It may take some time to match the last part of the first sentence. Don’t be upset. Because after that you easily know which part you don’t have to read anymore. Or where the rest of the questions will continue to come from.

The most crucial IELTS Reading Tips

How to match headings?

First, let’s see how the question is. Here are a few paragraphs. Then some headlines will be written in the question and you have to say which headline matches which paragraph. It is very simple. Isn’t it?

Here are some steps you can take to begin the process of preparation for heading matching.

Step 1: Read the headings.

Step 2: Read the paragraph.

Step 3: Now, look at the headings again and think about them. (E.g. red under each heading below)

What mistakes do the IELTS candidates make?

1.  Not being able to find the time to read the whole paragraph.

2. Spending too much time figuring out the heading of a paragraph.

3. Trying in vain to match the headline by reading only the first sentence.

4. Multiple headlines mean to look the same. (Hesitation)

5. With one / more words in the headline to see if it matches the paragraph. Because if one or two “keywords” match, it may not be the answer. (100% sure if there are tricks here!)

Remember, the same heading is not usually used twice. So keep an eye on which ones are used.

So how do you answer? Tips:

1. First read the headlines given in the questions. Don’t memorize. Just go through once.

2. Then start reading the paragraphs slowly. First, read the paragraph that is the shortest. When you have finished reading each paragraph, write down in pencil your personal opinion which should be the headline. At the end of the reading, check if your ideas match the headlines.

3. Remember, you are not looking for a specific word. You will understand the main idea of the paragraph and match the heading.

4. Tricks: Not all headings may be used. So be careful.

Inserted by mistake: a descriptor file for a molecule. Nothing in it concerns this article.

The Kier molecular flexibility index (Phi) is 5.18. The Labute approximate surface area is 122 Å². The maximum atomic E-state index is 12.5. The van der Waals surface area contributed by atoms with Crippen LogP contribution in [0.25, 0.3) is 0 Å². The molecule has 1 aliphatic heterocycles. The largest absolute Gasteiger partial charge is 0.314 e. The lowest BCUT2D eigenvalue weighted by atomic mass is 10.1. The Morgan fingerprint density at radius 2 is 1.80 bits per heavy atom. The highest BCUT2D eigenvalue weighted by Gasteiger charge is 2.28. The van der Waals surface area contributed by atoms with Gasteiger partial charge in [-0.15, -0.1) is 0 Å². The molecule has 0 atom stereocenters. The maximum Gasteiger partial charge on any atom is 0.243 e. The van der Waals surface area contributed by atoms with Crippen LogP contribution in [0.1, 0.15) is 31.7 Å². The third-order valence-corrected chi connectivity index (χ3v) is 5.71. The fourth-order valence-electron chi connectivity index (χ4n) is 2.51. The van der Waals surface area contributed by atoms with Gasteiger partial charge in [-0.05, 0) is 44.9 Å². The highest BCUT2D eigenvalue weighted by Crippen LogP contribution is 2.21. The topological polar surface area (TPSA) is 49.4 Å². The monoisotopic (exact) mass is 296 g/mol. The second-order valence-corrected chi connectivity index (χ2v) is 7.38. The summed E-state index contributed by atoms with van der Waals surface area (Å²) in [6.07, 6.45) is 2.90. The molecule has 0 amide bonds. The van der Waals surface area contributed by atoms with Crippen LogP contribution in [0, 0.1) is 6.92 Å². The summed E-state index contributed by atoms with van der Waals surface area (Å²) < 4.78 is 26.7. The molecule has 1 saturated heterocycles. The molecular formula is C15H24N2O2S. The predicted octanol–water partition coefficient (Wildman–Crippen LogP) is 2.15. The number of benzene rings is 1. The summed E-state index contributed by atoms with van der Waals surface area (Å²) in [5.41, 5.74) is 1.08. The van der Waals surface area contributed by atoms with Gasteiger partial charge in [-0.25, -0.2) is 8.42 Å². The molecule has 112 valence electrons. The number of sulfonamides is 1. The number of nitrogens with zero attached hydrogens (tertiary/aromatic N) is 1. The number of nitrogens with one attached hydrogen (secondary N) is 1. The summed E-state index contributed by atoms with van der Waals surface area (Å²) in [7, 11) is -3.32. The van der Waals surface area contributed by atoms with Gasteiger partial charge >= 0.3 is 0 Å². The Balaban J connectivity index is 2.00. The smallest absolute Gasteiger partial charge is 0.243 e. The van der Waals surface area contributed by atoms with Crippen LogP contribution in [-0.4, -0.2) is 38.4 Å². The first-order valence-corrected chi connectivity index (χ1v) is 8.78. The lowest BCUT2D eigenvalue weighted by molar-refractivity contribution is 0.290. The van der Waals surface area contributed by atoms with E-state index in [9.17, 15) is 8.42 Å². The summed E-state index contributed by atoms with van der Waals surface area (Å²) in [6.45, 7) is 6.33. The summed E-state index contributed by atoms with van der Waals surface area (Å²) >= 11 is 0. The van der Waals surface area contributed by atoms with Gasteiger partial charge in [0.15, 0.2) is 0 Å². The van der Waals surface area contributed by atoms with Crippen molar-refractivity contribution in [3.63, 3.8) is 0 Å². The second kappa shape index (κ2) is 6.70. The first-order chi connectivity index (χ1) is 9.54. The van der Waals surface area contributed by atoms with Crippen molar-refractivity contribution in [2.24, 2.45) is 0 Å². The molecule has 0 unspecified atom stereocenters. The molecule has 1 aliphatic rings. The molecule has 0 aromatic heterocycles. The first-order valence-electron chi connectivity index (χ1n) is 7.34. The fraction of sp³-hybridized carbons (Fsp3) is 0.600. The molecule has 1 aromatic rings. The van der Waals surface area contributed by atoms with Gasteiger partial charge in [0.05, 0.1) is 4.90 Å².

5. The headings are given with i, ii, iii, iv, etc. If the answer is ii then write only ii in the answer sheet, not the full heading. Be careful!

6. If time is very short, read the first three lines and the last three lines of each paragraph. Use this method only if you do not have time.

How to match information?

In this type of question, you have to find a piece of specific information from the given paragraph/section/passage. Paragraphs/sections are named with different types of letters, such as A, B, C, etc. You need to write the name of the correct paragraph/section (e.g. if the answer is A, then write A) in your answer sheet. In this type of question, a paragraph/section may be used more than once, while some paragraphs/sections may not be used at all. Remember, if a paragraph/section is used more than once, it will be written in the question that if you want in the answer sheet you can say more than one paragraph.

What skills are tested with this type of question is the ability to carefully study paragraphs/passages, to find the exact source of the information provided.

What mistakes do IELTS candidates make?

The question that has been asked can be from anywhere in the paragraph. So read the entire passage/paragraph, it is clear whether it belongs to that paragraph/passage.

The question may be from before-after. This means that the answers can be A, D, C, A, B, etc., instead of A, B, C, D. So it is not right to think that the answer will be gradual.

Sometimes multiple answers can come from the same paragraph/passage. So there is no question that B will not come again because B has been used once!

After reading the first or last line of a paragraph/passage, many people try to get the idea that the sentence is in that paragraph. But this kind of question is not about understanding the meaning in paragraphs or passages, but about finding the source of the information. So be careful.

Then how to answer

Read the question carefully. Read not only the question but also the rest of the instructions given with the question. There are many mistakes that students make due to not reading questions well.

Then quickly read the paragraphs once. As soon as you read the question, you may be able to easily match the answer.

It is foolish to try to find exactly what is said in the question in the paragraph/passage. Instead, find out if there are synonymous/synonymous sentences that mean the same thing. For example, if the question is, “Karim loves cooking.” Then the paragraph might say, “Karim developed an affection for cooking and does it every day with a lot of love.” So, understand and detect the right answer!

2 Comments

  1. Lorraine Muchena says:

    The information is so helpful